Building data warehouses and their associated business intelligence (BI) applications requires integrating data from multiple sources—often using multiple formats—to create a platform for running analytical applications. Data warehouse implementations generally involve the full range of new hardware, including servers, storage, and a raft of software from databases to data extraction, transformation, and loading (ETL) tools to end-user applications. Because a data warehouse mirrors the company's entire information infrastructure, creating one is a multifaceted challenge.
Given the complexity of data warehouse projects, to whom do IT professionals turn for advice? According to an exclusive analysis of data from Survey.com ( http://www.survey.com ), project teams often turn first to business consultants when starting a data warehouse/BI project. In the long run, however, the vendors of the database management system (DBMS), software applications, and tools make the most important contributions to the project. Why? Because the vendors provide the services IT groups need to successfully reach their goals.
Graph 1 shows the top sources of assistance to enterprises initiating data warehouse/BI projects. That folks seek the advice of business consultants first isn't surprising, because successful data warehouse/BI projects involve much more than technology. Project champions must create a business case for the effort and, theoretically, demonstrate a healthy return on investment (ROI). Then the project team must cajole many of the organization's constituencies to buy into the project. For instance, line-of-business managers must help develop the specifications for the project. Enterprise processes often undergo close scrutiny and reworking. Business consultants serve as invaluable guides through those thickets.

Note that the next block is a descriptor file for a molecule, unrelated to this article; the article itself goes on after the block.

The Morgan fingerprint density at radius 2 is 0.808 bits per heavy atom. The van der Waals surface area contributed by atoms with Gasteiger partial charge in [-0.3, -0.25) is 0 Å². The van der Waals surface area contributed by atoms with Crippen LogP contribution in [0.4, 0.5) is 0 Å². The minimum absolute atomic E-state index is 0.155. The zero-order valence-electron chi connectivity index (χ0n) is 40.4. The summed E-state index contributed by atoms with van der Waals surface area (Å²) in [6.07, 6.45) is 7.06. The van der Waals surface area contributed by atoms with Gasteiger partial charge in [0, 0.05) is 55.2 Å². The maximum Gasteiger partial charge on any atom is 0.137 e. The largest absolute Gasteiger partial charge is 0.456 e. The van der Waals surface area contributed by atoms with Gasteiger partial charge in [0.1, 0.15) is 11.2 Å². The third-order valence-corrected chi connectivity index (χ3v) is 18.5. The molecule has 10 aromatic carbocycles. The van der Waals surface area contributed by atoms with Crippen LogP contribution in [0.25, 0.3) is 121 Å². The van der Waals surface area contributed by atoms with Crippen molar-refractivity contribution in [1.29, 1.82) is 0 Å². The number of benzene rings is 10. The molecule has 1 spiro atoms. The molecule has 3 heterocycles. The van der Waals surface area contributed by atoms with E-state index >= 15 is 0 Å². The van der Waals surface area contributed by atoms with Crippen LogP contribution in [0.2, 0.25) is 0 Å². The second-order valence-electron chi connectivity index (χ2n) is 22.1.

Ironically, however, enterprises don't rank business consultants as making the most valuable contributions to successful data warehouse/BI projects. Graph 2 shows the percentage of respondents who rated vendor contributions as somewhat or very important. From this angle, application, tool, and DBMS vendors comprise the key outside players in a data warehouse/BI project. The ETL and data-integration tools directly address the complexities of setting up a data warehouse, and enterprise professionals feel they need these vendors' services.
Graph 3 reveals the importance of different services that vendors offer to data warehouse/BI projects. Vendors' technical services take five of the seven top spots, suggesting that project teams focus on overcoming technical hurdles.
And that technology focus might be why so many data warehouse projects fail. As reported earlier (Research UPDATE, March 14, 2001), according to Survey.com data, only one-third of data warehouse projects meet expectations, and only 13 percent exceed those expectations. Some industry pundits place the failure rate as high as 85 percent.
Data warehouse represents the intersection of IT and business processes. If implementation doesn't match specific business needs, the project won't be successful.